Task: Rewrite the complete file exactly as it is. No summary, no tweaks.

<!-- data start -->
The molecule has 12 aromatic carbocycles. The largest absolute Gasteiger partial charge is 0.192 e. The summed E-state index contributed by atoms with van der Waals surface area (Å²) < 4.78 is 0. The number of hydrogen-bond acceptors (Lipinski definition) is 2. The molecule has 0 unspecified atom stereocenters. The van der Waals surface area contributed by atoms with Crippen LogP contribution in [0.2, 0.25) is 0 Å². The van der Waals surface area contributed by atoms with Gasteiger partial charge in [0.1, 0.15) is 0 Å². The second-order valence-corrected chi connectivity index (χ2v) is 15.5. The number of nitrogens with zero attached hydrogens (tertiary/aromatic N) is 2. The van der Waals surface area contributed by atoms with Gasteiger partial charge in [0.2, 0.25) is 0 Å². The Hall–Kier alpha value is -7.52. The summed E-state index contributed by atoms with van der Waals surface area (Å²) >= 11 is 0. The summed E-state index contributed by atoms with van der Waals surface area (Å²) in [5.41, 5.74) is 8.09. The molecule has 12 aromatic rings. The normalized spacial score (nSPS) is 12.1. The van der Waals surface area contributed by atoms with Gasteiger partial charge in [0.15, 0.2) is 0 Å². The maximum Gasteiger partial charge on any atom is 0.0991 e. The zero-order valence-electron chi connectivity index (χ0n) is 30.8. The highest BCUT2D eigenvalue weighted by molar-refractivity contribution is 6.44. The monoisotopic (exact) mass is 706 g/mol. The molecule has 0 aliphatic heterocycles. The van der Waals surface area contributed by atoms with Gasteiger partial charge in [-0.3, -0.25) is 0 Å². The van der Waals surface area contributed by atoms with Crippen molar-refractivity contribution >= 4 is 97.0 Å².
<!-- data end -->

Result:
The molecule has 12 aromatic carbocycles. The largest absolute Gasteiger partial charge is 0.192 e. The summed E-state index contributed by atoms with van der Waals surface area (Å²) < 4.78 is 0. The number of hydrogen-bond acceptors (Lipinski definition) is 2. The molecule has 0 unspecified atom stereocenters. The van der Waals surface area contributed by atoms with Crippen LogP contribution in [0.2, 0.25) is 0 Å². The van der Waals surface area contributed by atoms with Gasteiger partial charge in [0.1, 0.15) is 0 Å². The second-order valence-corrected chi connectivity index (χ2v) is 15.5. The number of nitrogens with zero attached hydrogens (tertiary/aromatic N) is 2. The van der Waals surface area contributed by atoms with Gasteiger partial charge in [0.2, 0.25) is 0 Å². The Hall–Kier alpha value is -7.52. The summed E-state index contributed by atoms with van der Waals surface area (Å²) >= 11 is 0. The summed E-state index contributed by atoms with van der Waals surface area (Å²) in [5.41, 5.74) is 8.09. The molecule has 12 aromatic rings. The normalized spacial score (nSPS) is 12.1. The van der Waals surface area contributed by atoms with Gasteiger partial charge in [0.15, 0.2) is 0 Å². The maximum Gasteiger partial charge on any atom is 0.0991 e. The zero-order valence-electron chi connectivity index (χ0n) is 30.8. The highest BCUT2D eigenvalue weighted by molar-refractivity contribution is 6.44. The monoisotopic (exact) mass is 706 g/mol. The molecule has 0 aliphatic heterocycles. The van der Waals surface area contributed by atoms with Gasteiger partial charge in [-0.3, -0.25) is 0 Å². The van der Waals surface area contributed by atoms with Crippen molar-refractivity contribution >= 4 is 97.0 Å².